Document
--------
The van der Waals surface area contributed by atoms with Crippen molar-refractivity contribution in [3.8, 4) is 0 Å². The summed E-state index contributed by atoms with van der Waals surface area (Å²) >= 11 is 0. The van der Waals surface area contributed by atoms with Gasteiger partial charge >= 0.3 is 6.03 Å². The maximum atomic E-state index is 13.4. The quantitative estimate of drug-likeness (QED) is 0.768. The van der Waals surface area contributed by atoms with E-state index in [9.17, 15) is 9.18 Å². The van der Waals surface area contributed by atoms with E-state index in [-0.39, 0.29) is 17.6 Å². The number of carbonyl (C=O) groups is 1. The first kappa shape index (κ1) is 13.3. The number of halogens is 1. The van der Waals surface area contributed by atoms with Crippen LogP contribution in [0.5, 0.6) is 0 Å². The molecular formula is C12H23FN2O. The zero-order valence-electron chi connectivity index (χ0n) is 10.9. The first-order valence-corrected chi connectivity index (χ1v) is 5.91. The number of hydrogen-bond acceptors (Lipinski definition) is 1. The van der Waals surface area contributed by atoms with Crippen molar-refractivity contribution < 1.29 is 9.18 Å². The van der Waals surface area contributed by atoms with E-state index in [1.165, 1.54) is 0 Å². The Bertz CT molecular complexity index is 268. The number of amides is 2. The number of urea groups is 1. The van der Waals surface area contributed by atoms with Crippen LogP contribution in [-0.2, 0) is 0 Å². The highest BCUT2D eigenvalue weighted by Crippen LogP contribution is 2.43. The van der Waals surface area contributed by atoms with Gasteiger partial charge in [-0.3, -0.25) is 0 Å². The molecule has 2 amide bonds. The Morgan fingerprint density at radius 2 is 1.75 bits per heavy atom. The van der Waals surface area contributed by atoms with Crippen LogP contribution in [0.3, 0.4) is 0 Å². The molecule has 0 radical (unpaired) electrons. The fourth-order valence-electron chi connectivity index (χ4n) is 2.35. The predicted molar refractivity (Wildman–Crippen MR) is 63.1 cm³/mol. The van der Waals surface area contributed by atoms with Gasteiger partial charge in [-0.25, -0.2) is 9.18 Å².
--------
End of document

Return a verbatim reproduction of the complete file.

The van der Waals surface area contributed by atoms with Crippen molar-refractivity contribution in [3.8, 4) is 0 Å². The summed E-state index contributed by atoms with van der Waals surface area (Å²) >= 11 is 0. The van der Waals surface area contributed by atoms with Gasteiger partial charge >= 0.3 is 6.03 Å². The maximum atomic E-state index is 13.4. The quantitative estimate of drug-likeness (QED) is 0.768. The van der Waals surface area contributed by atoms with E-state index in [9.17, 15) is 9.18 Å². The van der Waals surface area contributed by atoms with E-state index in [-0.39, 0.29) is 17.6 Å². The number of carbonyl (C=O) groups is 1. The first kappa shape index (κ1) is 13.3. The number of halogens is 1. The van der Waals surface area contributed by atoms with Crippen LogP contribution in [0.5, 0.6) is 0 Å². The molecular formula is C12H23FN2O. The zero-order valence-electron chi connectivity index (χ0n) is 10.9. The first-order valence-corrected chi connectivity index (χ1v) is 5.91. The number of hydrogen-bond acceptors (Lipinski definition) is 1. The van der Waals surface area contributed by atoms with Crippen molar-refractivity contribution < 1.29 is 9.18 Å². The van der Waals surface area contributed by atoms with E-state index in [1.165, 1.54) is 0 Å². The Bertz CT molecular complexity index is 268. The number of amides is 2. The number of urea groups is 1. The van der Waals surface area contributed by atoms with Crippen LogP contribution in [-0.2, 0) is 0 Å². The highest BCUT2D eigenvalue weighted by Crippen LogP contribution is 2.43. The van der Waals surface area contributed by atoms with Gasteiger partial charge in [-0.3, -0.25) is 0 Å². The molecule has 2 amide bonds. The Morgan fingerprint density at radius 2 is 1.75 bits per heavy atom. The van der Waals surface area contributed by atoms with Crippen LogP contribution in [0.3, 0.4) is 0 Å². The molecule has 0 radical (unpaired) electrons. The fourth-order valence-electron chi connectivity index (χ4n) is 2.35. The predicted molar refractivity (Wildman–Crippen MR) is 63.1 cm³/mol. The van der Waals surface area contributed by atoms with Gasteiger partial charge in [-0.25, -0.2) is 9.18 Å².